Monday, January 25, 2021

One-handed Typing

I have been a bit delinquent at blogging. I recently had shoulder surgery to repair a torn rotator cuff tendon. I was on a hike last year where we had to hold on to ropes for safety while descending some steep hillsides. I slipped and the rope saved me. But with the added weight of the pack the stress on my arm tore the tendon. As a result I am limited to typing with one hand, which is a slow process. I hope to be in shape to hike again in a few months, and to once again raise a toast to the Western Isles in the Western Isles.

Friday, January 1, 2021

Cumbrae Castle

I have only been to Little Cumbrae once, and that was way back in 2008. One highlight, among many, was climbing to the top of Little Cumbrae Castle. The castle is not actually on Little Cumbrae itself, but an adjacent tidal islet marked on the map as Castle Island. Next to this island the map shows a reef named Trail Island, an odd name for a small island with no trails. A bit of research showed the name to be a corruption of Eilean Turrail, a shortening of Eilean Tur-uasail, the island of the nobleman's tower. So the perhaps with a lower sea-level centuries ago the reef was once part of Castle Island.

The castle is a square keep that dates to the fifteenth century. Crowned by a parapet, it stands three storeys tall. Cut into the walls are several arrow slits, and splayed gun loops in the basement walls allowed canon fire to be directed towards the sea. A modern wooden stairway gave access to the first floor, where I found the hall and kitchen, each with its own fireplace. From there a restored circular stairway led to the second floor, which had two rooms, each with fireplace and garderobe. I followed the stairway up to the top, and emerged from the caphouse to stand atop the open roof.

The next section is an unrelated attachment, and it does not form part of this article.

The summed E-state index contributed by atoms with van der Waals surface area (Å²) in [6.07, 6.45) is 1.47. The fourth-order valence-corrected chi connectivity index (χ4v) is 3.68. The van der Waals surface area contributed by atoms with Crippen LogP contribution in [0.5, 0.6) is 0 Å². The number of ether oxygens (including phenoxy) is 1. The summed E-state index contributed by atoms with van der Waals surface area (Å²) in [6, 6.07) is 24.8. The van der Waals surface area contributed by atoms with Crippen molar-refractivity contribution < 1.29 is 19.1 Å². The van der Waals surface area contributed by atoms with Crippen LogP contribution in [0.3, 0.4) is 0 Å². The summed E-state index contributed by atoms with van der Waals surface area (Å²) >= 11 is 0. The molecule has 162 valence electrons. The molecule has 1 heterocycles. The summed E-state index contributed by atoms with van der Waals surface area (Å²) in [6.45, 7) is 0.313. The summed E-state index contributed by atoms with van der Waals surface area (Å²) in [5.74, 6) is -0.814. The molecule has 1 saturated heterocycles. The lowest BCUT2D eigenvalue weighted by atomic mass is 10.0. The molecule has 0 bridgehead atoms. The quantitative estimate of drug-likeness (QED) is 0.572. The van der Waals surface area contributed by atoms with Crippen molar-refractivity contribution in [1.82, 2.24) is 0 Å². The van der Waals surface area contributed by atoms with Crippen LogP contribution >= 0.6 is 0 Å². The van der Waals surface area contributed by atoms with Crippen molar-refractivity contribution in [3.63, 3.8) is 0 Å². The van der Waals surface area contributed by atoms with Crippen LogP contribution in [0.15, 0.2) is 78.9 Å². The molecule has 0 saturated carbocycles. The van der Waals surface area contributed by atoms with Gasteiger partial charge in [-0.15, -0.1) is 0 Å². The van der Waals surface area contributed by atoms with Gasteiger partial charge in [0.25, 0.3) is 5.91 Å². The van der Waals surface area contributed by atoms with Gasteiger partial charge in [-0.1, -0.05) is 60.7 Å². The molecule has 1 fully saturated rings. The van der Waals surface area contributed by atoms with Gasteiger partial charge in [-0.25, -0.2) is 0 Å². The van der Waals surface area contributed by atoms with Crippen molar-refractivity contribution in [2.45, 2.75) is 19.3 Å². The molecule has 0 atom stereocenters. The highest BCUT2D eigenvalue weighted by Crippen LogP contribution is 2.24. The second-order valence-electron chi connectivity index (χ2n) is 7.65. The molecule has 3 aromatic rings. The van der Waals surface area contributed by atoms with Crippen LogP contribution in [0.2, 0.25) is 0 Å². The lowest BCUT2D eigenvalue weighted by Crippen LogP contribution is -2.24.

The view was expansive. A kingly view in fact, for in 1375 Robert II dwelt for a time in an earlier fortification that stood here. The Earl of Eglinton had this castle built a hundred years later, and in the seventeenth century it was in the hands of the sixth Earl. He did not get along with Cromwell, and in 1653 Cromwell’s troops came a-calling, leaving the castle in ruins. 

Returning to Little Cumbrae is high on my list of must-dos. During the visit in 2008 I was unable to find the chapel of St Bey, which had been the main reason I'd gone to the island. In the years since I've learned the exact location of the chapel, and made plans to return in 2020. But Covid raised its ugly head and those plans are on hold.

What follows are a few photos from a visit to Little Cumbrae Castle in 2008. Note that in the first photo of the castle tower you can also see the massive Hunterston nuclear power plant a mile away on the mainland; two towers of power separated by 500 years of history.